The ruling is expected to give Canadian producers access to the same types of plant breeding available in other countries
Canadian farmers may soon be growing gene-edited crops.
That’s because Health Canada has declared that gene-editing technology is safe.
Last week, Health Canada proposed new rules to oversee plant breeding innovation, including gene editing.
Within the proposed guidelines, released March 25, federal scientists say that gene editing is just as safe as conventional plant breeding.
“Through a review of the current scientific knowledge regarding the use of gene editing technologies… Health Canada concludes that the use of gene editing technologies does not present any unique safety concerns compared to other methods of plant breeding.”
That statement is positive news for plant breeders, crop science companies and Canadian farmers, says Erin Gowriluk, Grain Growers of Canada executive director.
It puts Canadian growers on a level playing field with producers in other grain-exporting nations, like Australia, Argentina and the United States. Those nations have already ruled that gene-editing will be treated the same as conventional plant breeding.
“We want to ensure that Canadian farmers have access to the same technologies as their counterparts do in other jurisdictions,” Gowriluk said.
Genome editing, or gene editing, is changing the genetic code of a plant with technology like CRISPR-Cas9 — a tool used to cut sections of DNA. Scientists from California and France won the 2020 Nobel Prize in Chemistry for their discovery of CRISPR.
Gene editing is often described as adding, removing, or altering genetic sequences at precise locations in the genetic code.
It’s different from transgenic plant technology, where DNA from another species (like a bacteria) is inserted to achieve a desired trait.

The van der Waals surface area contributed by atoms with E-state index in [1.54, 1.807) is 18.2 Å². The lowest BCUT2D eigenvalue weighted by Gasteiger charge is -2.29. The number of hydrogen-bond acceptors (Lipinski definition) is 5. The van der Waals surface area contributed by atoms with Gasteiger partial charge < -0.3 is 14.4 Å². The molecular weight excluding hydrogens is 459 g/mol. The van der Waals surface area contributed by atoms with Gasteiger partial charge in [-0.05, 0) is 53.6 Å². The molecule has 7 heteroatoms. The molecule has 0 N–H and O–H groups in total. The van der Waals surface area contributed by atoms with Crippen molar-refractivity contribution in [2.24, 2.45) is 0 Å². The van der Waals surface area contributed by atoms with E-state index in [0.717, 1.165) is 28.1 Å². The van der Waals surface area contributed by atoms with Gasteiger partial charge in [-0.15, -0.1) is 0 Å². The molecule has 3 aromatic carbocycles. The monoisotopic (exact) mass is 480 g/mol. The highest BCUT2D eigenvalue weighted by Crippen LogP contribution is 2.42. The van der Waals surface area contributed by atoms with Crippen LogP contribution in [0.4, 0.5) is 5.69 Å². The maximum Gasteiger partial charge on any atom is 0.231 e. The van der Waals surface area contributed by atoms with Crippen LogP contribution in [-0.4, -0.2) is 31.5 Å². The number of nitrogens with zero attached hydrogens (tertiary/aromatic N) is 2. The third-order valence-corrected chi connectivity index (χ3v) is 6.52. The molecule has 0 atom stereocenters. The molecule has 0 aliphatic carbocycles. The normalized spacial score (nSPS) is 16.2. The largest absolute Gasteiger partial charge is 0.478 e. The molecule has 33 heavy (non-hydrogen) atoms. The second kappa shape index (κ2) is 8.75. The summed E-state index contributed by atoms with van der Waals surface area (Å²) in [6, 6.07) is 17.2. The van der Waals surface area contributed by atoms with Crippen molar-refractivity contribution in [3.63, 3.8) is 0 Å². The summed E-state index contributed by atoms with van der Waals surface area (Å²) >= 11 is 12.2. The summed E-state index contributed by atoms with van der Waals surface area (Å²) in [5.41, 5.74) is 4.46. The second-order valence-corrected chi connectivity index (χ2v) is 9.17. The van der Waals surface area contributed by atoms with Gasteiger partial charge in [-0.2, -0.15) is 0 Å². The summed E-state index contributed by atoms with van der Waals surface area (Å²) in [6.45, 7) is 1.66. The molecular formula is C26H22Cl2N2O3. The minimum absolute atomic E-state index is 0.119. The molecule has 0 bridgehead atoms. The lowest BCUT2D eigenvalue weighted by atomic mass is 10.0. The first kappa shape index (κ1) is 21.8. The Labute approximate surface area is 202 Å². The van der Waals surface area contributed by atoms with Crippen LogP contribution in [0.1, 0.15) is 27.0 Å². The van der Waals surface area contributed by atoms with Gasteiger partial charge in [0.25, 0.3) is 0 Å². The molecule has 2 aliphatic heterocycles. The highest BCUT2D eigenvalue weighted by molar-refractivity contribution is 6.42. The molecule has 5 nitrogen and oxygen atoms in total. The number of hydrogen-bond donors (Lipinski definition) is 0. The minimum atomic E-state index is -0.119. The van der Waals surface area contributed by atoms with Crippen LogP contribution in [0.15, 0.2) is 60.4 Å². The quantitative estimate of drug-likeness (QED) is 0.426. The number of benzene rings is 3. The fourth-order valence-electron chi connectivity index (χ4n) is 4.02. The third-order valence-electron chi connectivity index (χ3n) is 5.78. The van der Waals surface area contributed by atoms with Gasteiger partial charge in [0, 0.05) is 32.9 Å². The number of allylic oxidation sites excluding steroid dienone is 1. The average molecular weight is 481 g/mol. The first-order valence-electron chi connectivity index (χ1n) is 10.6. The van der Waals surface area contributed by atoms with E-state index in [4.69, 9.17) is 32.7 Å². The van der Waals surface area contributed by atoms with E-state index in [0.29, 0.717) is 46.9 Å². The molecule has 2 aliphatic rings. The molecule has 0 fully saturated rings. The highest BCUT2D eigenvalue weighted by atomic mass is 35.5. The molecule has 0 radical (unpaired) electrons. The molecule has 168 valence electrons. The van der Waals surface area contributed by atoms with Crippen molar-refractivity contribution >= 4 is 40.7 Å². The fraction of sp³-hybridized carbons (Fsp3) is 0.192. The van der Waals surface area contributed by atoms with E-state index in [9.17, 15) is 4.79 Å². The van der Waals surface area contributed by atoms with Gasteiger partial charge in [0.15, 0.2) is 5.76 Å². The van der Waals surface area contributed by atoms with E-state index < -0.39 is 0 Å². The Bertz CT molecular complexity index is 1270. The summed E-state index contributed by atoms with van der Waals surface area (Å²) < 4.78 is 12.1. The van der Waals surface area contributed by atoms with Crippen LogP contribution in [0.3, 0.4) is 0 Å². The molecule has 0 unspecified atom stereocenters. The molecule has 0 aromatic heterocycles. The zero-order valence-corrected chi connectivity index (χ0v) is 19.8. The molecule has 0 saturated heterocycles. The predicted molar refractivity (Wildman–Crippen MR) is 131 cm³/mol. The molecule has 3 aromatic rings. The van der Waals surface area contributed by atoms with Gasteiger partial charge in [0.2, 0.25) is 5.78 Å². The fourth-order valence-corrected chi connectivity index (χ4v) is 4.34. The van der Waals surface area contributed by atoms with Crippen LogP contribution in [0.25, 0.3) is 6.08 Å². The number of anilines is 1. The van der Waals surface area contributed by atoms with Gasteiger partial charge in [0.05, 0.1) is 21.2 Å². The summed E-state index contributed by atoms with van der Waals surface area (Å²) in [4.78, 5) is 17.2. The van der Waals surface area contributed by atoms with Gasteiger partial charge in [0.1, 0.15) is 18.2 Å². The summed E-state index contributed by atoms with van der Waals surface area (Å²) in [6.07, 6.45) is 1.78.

Supporters of gene-edited crops, including many plant breeders, believe it could revolutionize crop development. It will allow scientists to precisely change a plant’s DNA to achieved desired traits, such as improved disease resistance or healthier grains.
As an example, a Minnesota firm has used gene editing to design a soybean that produces high-oleic oil. The company produced four million bushels of the crop in the U.S. last year.
Critics of gene editing, including the Canadian Biotechnology Action Network, say the technology is imprecise and can have unexpected consequences.
Health Canada, in its proposed guidelines, said conventional plant breeding also produces “off target” changes in DNA, so it’s not unique to gene editing.
“Genetic variations that occur because of conventional breeding practices… can also introduce unintended characteristics,” Health Canada said. “Should off-target edits be present in a gene-edited plant, plant developers are able to remove them in most crops using breeding and selection, and/or backcrossing.”
Health Canada’s proposed decision provides more certainty for plant breeders and crop science companies, said Ian Affleck, vice-president of plant biotechnology with CropLife Canada.
CropLife and other groups have warned that major crop innovation could move outside of Canada because of outdated plant-breeding regulations.
As an example, Cibus, a California company, has used gene editing to design a canola that’s resistant to sclerotinia, a major disease for Canadian growers.
Now that Health Canada has announced its decision, it’s hoped that companies will invest in research and development in Canada.
“That’s the hope,” Gowriluk said. “It ensures they don’t overlook the Canadian market… when you think about where you want to bring some of these new tools and technologies.”
Health Canada’s public consultation on plant breeding rules began March 25 and concludes May 24. Grain Growers of Canada is asking farmers to get involved and share their thoughts on gene-edited crops.
“Submit a letter,” Gowriluk said. “(Write) specifically about what it means to you, as a farmer.”